Organizations can strengthen their business processes and significantly reduce the risk of attack by integrating technologies like AI and automation to handle processes prone to human error.

Rising attack numbers

According to recent data threat reports, most security leaders in financial services organizations ranked malware and ransomware as the main culprits behind cyberattacks. Unsurprising considering that threat actors can profit considerably from these attacks despite their low cost.

Ransomware has significantly altered the economics of breaches in recent years. Due to the highly regulated nature of financial services, there is a high risk of losing sensitive data and suffering reputational harm due to these attacks. Simply paying the ransom may harm many financial services organizations less than taking additional risks.

Cyberattacks frequently repeat the same attack pattern because financial institutions share the same security flaws. Most of the exposures facilitating data breaches in the financial services industry could be addressed by the security measures listed below:

Also read: All you Want to Know about Big Data in Financial Services

Emerging technologies

Emerging technologies like AI, Blockchain, Quantum, and 5G have the potential to completely change current practices in cyber security in the Financial Services industry as well as ongoing security challenges and the current threat landscape.

For instance, a single, powerful quantum computer might be able to crack the current public key encryption algorithms (cryptography) employed by almost all financial institutions today. It threatens client data, secure websites, customer-interaction software, and the hardware required to authenticate, encrypt, and decrypt payments. It is crucial to note that even for the most skilled cybercriminal, carrying out this attack would take much work.

Given that financial institutions must keep some data for decades, this poses a ticking time bomb as quantum technology advances. Although it may seem like years from now, organizations must start thinking about creating a solid quantum strategy to prepare for these upcoming difficulties.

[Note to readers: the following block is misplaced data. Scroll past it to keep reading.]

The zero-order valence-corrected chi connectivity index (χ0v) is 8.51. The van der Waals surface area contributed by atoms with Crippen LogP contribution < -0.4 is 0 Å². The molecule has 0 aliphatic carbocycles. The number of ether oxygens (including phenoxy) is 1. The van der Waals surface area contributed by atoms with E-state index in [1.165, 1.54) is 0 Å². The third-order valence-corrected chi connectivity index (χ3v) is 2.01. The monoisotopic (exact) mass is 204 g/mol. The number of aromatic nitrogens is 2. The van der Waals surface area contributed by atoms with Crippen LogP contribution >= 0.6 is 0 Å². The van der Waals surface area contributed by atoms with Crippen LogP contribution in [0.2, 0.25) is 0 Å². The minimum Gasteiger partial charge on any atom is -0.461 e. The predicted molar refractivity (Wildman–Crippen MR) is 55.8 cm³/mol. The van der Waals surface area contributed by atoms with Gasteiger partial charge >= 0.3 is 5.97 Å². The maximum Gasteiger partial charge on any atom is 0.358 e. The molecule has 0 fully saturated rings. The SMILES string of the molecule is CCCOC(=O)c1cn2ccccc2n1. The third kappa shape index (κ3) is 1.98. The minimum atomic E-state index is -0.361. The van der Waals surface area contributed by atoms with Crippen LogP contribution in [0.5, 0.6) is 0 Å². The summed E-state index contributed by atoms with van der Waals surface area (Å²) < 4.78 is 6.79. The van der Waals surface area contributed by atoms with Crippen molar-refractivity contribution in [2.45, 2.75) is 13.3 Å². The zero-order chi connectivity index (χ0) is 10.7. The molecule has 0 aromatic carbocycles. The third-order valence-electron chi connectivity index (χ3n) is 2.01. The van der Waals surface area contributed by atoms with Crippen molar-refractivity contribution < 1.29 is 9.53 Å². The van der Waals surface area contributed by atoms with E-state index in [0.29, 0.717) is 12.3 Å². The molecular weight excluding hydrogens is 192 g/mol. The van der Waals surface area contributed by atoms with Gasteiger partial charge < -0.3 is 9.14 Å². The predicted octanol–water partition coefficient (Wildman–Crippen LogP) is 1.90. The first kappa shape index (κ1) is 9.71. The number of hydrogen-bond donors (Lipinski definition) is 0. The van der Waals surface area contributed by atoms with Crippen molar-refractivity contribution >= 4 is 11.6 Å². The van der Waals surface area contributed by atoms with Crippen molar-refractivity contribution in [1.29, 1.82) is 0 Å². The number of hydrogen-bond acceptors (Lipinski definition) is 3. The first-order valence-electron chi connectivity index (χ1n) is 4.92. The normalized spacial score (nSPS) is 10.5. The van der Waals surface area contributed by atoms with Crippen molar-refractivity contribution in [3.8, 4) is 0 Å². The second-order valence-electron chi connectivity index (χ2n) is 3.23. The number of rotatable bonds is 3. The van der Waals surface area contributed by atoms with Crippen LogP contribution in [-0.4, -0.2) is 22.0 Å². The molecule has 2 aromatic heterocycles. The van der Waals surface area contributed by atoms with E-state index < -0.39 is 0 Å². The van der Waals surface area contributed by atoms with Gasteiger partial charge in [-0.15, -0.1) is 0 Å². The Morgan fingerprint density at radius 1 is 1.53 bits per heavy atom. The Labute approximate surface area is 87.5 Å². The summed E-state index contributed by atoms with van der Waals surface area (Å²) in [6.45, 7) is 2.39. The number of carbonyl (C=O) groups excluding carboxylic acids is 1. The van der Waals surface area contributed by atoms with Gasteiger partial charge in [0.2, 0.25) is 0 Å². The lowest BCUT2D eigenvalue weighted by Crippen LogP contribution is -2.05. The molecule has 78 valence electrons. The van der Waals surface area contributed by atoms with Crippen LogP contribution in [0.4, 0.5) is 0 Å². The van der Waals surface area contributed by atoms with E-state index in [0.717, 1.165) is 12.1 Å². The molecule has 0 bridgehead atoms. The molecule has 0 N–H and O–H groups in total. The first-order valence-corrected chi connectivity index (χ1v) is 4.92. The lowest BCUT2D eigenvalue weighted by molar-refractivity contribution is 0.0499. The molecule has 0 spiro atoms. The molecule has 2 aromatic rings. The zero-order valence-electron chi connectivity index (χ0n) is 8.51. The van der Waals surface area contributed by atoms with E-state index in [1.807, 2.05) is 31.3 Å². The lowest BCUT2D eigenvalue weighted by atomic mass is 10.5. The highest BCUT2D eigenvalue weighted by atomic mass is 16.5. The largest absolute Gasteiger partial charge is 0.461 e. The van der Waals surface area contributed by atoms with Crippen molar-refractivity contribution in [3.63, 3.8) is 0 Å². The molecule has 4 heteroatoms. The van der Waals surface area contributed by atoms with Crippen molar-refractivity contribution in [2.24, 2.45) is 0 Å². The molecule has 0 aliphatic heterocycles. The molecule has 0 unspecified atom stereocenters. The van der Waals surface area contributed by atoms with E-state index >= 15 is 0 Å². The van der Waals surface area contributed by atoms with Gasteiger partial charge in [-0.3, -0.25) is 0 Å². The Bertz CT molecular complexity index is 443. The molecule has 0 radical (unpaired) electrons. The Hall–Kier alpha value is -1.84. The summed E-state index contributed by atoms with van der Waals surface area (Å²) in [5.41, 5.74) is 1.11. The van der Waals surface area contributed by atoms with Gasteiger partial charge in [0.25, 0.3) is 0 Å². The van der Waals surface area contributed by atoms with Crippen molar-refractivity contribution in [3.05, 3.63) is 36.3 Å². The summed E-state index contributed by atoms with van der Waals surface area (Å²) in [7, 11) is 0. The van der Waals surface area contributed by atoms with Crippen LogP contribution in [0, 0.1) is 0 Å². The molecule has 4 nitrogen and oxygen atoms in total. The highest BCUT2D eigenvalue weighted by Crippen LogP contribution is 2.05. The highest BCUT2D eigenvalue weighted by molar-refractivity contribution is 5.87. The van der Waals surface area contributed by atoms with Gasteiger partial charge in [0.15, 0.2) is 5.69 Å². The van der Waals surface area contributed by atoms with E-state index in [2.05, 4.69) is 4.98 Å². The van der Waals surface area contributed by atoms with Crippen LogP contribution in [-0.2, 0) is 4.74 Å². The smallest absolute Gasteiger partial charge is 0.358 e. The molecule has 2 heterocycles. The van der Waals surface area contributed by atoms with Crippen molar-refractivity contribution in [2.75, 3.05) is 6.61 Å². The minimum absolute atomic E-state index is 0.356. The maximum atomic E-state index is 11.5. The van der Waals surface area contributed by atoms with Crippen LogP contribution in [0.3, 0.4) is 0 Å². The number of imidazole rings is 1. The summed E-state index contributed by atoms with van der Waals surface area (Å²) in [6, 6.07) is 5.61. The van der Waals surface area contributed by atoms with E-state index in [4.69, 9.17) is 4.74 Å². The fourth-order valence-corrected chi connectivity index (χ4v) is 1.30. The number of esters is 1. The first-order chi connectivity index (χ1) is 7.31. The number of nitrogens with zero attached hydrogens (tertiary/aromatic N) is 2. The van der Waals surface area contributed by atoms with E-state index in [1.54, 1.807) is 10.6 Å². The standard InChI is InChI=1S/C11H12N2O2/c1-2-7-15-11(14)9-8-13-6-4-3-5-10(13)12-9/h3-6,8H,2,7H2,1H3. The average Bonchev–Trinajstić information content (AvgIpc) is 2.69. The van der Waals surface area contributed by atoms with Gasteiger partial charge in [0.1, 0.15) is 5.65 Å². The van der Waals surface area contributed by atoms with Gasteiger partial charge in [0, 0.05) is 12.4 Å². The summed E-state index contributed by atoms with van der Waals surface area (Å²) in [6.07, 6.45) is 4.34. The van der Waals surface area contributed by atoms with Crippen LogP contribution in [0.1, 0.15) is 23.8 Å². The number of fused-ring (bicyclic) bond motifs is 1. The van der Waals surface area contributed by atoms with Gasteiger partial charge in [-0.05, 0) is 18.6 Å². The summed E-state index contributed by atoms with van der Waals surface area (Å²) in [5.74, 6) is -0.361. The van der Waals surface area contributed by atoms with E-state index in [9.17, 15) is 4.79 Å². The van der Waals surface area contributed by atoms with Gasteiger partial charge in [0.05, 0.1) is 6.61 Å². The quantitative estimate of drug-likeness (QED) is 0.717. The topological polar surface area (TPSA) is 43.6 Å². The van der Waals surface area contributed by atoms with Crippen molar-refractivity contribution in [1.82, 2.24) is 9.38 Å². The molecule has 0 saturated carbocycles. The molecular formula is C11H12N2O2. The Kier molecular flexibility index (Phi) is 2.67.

Using a zero-trust strategy

Organizations in the financial services industry frequently have highly dispersed infrastructures, including physical stores, IoT devices, and a hybrid workforce that can operate virtually anywhere. By ensuring “least privilege” access to widely distributed, high-value data and assets, adopting zero trust principles can be a crucial strategy. Unsurprisingly, organizations providing financial services are less likely to have experienced a breach if they have a formal Zero Trust strategy.

The size, complexity, and elasticity of the underlying networks have all significantly increased due to the transition of standalone devices like ATMs and kiosks with proprietary, dedicated connections to IoT. This has also significantly increased the attack surface. Zero-trust security techniques are typically very effective in these settings.

Organizations will require visibility across their entire organization and infrastructure as they advance. A crucial component of efficiently establishing priorities and carrying out security projects is coming to a shared understanding. Security teams can collaborate to address whatever problems the future holds when positioned in alignment with the core components of the business.

Swapnil Mishra
Swapnil Mishrahttps://talkfintech.com/
Swapnil Mishra is a global news correspondent at TalkCMO, with over six years of experience in the field. Specializing in marketing technologies, Swapnil has established herself as a trusted voice in the industry. Having collaborated with various media outlets, she has honed her skills in content strategy, executive leadership, business strategy, industry insights, best practices, and thought leadership. As a journalism graduate, Swapnil possesses a keen eye for editorial detail and a mastery of language, enabling her to deliver compelling and informative news stories. She has a keen eye for detail and a knack for breaking down complex technical concepts into easy-to-understand language.